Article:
Aug 30, 2014

Learning How to Walk Backwards in Alzheimer's Care

As I learned to walk backwards I felt less anxious, less confused, and less and less anger. As a result, Dotty seem to do the same exact thing.

Alzheimer's Care Like Walking Backwards with a Blindfold On
By Bob De Marco
Alzheimer's Reading Room

My father once told me, "you make your own bed and you sleep in it." This referred to the decisions you make in life, the problems you face in life, and how you deal with the resultant circumstances.

Ever tried to walk a long distance backward without looking over your shoulder? I doubt it.

Go ahead, start walking around you home backwards. No looking over your shoulder, eyes straight ahead, no peeking.

How do you think you will feel? Nervous, anxious, disconcerted?


Now put a blindfold on, go outside, and try walking backwards, How far can you go?

How long do you think you will last before you say, I can't do it?

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If you walk backwards from our front door I'll give you some tips. After about ten steps you are going to hit a concrete abutment. I supplied you with that information. But here is the rule. You can't stop walking and you can't look over your shoulder (you are blindfolded anyway, so it won't help). You will need to make a left after those ten steps, or you will bang your head.

Let's assume you somehow make the left successfully . Okay, here is another tip. After another ten steps you are going to come to a concrete abutment in the parking lot. The kind of thing you see in a parking lot when you park your car.


You'll need to step over that while walking backward without stopping or hesitating. It's likely you are going to trip over the abutment and fall on your butt. Or maybe, crack your head open.

My guess is that if you engage in this exercise with me you are going to feel very nervous, lots of anxiety, and angst. How long before you quit? Before you say, I can't do it.

Now lets say we do the same exercise -- walk backwards, blindfolded, for ten minutes without stopping.

This time around I am going to lend you my hand to hold, and I am going to tell you what to do. Turn left, step over the abutment. And so on.

How does that feel? Feel better? Feel safe and secure while being guided?

When we start it is probably going to be slow going until you learn to trust me. Trust is a key to success. Trust that I won't let you fall and crack open your head.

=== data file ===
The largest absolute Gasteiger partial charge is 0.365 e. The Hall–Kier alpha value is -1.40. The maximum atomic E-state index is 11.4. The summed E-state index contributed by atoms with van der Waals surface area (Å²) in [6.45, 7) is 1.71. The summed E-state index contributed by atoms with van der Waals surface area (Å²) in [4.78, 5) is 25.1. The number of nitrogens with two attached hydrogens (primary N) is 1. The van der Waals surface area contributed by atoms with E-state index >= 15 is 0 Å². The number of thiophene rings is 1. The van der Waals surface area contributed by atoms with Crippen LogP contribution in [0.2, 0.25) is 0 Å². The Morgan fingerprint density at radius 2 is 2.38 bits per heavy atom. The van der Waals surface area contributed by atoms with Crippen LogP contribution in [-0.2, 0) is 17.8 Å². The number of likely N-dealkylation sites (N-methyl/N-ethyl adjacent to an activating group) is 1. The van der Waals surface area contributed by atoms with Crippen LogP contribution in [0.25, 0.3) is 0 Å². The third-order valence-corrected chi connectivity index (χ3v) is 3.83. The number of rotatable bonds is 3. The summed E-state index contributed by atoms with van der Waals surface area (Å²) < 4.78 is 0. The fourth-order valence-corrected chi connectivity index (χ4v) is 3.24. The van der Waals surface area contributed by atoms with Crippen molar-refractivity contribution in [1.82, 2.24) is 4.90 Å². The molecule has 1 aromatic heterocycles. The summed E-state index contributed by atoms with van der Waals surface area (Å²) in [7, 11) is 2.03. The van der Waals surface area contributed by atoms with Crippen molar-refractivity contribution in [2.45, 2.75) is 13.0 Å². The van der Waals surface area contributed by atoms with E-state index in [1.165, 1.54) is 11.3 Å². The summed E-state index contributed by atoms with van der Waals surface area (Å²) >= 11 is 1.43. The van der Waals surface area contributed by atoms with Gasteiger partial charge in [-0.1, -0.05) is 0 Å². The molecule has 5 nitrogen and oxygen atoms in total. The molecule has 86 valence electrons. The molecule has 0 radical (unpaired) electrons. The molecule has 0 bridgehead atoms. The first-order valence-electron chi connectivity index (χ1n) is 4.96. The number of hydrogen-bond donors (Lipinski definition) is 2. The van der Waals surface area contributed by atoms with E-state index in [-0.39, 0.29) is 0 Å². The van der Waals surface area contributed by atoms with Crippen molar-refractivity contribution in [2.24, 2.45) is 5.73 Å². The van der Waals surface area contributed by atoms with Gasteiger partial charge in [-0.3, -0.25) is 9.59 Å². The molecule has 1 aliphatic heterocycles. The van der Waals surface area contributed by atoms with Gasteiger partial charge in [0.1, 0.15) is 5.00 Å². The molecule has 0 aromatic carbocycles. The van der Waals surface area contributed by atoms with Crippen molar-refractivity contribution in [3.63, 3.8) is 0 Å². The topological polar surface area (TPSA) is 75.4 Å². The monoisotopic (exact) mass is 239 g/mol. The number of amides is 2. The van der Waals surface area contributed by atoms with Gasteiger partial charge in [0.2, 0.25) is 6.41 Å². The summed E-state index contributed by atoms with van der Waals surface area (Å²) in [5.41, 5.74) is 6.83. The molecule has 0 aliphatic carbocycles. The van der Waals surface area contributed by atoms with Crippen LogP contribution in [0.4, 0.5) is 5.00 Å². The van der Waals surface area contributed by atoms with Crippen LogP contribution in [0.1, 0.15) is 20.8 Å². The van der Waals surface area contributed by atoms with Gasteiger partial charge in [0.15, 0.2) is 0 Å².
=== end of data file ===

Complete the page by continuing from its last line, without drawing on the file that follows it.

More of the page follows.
Do you think we will get better at this - walking backward with a blindfold on - the more we practice together? Will you become more confident? Feel less anxiety?

Will you begin to trust me?


In the real world you would never go out and start walking backwards with a blindfold on.

When a new parallel universe comes to your home -- Alzheimer's World -- you are going to need a whole new set of skills to navigate this backwards universe.

Often, what you need to learn, the new skills you need to learn are contrary to what you have been doing your entire life. In some cases doing the exact opposite of what you would do in the real world works best.

Alzheimer's World can be a really disconcerting place if you stick to the old rules. If you continue doing what you have been doing you might never learn to operate effectively.


In order to thrive you will not only need to learn an entirely new and different set of skills -- you'll need to learn how to change.

Think you can do it?

Oh yes, before I forget. Alzheimer's World is going to change slowly each and every day. The rules are going to change as you walk along blindfolded and backwards. You will need to learn new and different skills and you will need to change -- constantly.

And now to the point.

Yes, you will need to learn how to walk backwards with a blindfold on. To do it seamlessly, without fear. Welcome to Alzheimer's World.

Eventually you'll learn to create a safe secure environment that is anchored in trust. As this bond of trust strengthens you'll find that it is easier to operate and less stressful. Complete resistance will be replace by almost total cooperation.

Together Dotty and I learned to eat, take medication, take a pee, have some ice cream, go out into the bright light, engage in activities like talking or reading the paper, exercising, and having some fun.

My father once told me, "you make your own bed and you sleep in it."  This referred to the decisions you make in life, the problems you face in life, and how you deal with the resultant circumstances.

I had to learn how to walk backwards with a blindfold on. Yes, I did fall on my butt. No I didn't crack my head open, but sometimes it felt like I did.


As I learned to walk backwards in Alzheimer's World, I felt less anxious, less confused, and less and less anger. As a result, Dotty seem to do the same exact thing.

Together Dotty and I learned how to make the bed.

My father was a wise man.

My mother, Dotty, went to Heaven on May 25, 2012.

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Bob DeMarco is the Founder and Editor of the Alzheimer's Reading Room (ARR). Bob is a recognized influencer, speaker, and expert in the Alzheimer's and Dementia Community worldwide. The ARR Knowledge Base contains more than 4,850 articles. Bob lives in Delray Beach, FL.

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Original content +Bob DeMarco , the Alzheimer's Reading Room